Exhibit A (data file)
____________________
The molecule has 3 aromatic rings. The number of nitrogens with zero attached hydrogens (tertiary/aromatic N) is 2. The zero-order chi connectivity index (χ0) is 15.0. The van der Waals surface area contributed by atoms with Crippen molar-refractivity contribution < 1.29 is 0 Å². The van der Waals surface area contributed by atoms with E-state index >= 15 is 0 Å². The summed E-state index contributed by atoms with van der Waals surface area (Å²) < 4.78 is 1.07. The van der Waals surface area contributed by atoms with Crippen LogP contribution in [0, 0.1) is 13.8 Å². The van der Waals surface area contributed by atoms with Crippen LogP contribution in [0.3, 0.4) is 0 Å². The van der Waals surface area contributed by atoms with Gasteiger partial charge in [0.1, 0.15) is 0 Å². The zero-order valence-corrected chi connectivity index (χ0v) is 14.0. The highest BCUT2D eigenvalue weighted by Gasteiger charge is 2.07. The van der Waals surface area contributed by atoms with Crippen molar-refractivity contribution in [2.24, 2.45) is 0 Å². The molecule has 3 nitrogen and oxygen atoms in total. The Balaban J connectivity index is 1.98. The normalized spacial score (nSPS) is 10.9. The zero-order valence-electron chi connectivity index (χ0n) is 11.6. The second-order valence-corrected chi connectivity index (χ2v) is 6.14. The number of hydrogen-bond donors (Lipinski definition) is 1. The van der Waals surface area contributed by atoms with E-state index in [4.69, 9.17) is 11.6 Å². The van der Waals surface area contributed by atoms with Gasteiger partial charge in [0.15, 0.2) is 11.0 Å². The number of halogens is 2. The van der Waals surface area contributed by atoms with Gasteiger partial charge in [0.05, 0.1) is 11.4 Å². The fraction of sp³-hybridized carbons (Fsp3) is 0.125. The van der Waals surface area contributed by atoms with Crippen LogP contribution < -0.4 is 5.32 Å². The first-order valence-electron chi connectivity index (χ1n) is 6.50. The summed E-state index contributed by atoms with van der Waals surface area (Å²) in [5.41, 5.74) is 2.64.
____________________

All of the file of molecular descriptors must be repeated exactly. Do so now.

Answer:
The molecule has 3 aromatic rings. The number of nitrogens with zero attached hydrogens (tertiary/aromatic N) is 2. The zero-order chi connectivity index (χ0) is 15.0. The van der Waals surface area contributed by atoms with Crippen molar-refractivity contribution < 1.29 is 0 Å². The van der Waals surface area contributed by atoms with E-state index >= 15 is 0 Å². The summed E-state index contributed by atoms with van der Waals surface area (Å²) < 4.78 is 1.07. The van der Waals surface area contributed by atoms with Crippen LogP contribution in [0, 0.1) is 13.8 Å². The van der Waals surface area contributed by atoms with Crippen LogP contribution in [0.3, 0.4) is 0 Å². The van der Waals surface area contributed by atoms with Gasteiger partial charge in [0.1, 0.15) is 0 Å². The zero-order valence-corrected chi connectivity index (χ0v) is 14.0. The highest BCUT2D eigenvalue weighted by Gasteiger charge is 2.07. The van der Waals surface area contributed by atoms with Crippen molar-refractivity contribution in [2.24, 2.45) is 0 Å². The molecule has 3 nitrogen and oxygen atoms in total. The Balaban J connectivity index is 1.98. The normalized spacial score (nSPS) is 10.9. The zero-order valence-electron chi connectivity index (χ0n) is 11.6. The second-order valence-corrected chi connectivity index (χ2v) is 6.14. The number of hydrogen-bond donors (Lipinski definition) is 1. The van der Waals surface area contributed by atoms with E-state index in [4.69, 9.17) is 11.6 Å². The van der Waals surface area contributed by atoms with Gasteiger partial charge in [0.15, 0.2) is 11.0 Å². The number of halogens is 2. The van der Waals surface area contributed by atoms with Gasteiger partial charge in [0.05, 0.1) is 11.4 Å². The fraction of sp³-hybridized carbons (Fsp3) is 0.125. The van der Waals surface area contributed by atoms with Crippen LogP contribution < -0.4 is 5.32 Å². The first-order valence-electron chi connectivity index (χ1n) is 6.50. The summed E-state index contributed by atoms with van der Waals surface area (Å²) in [5.41, 5.74) is 2.64.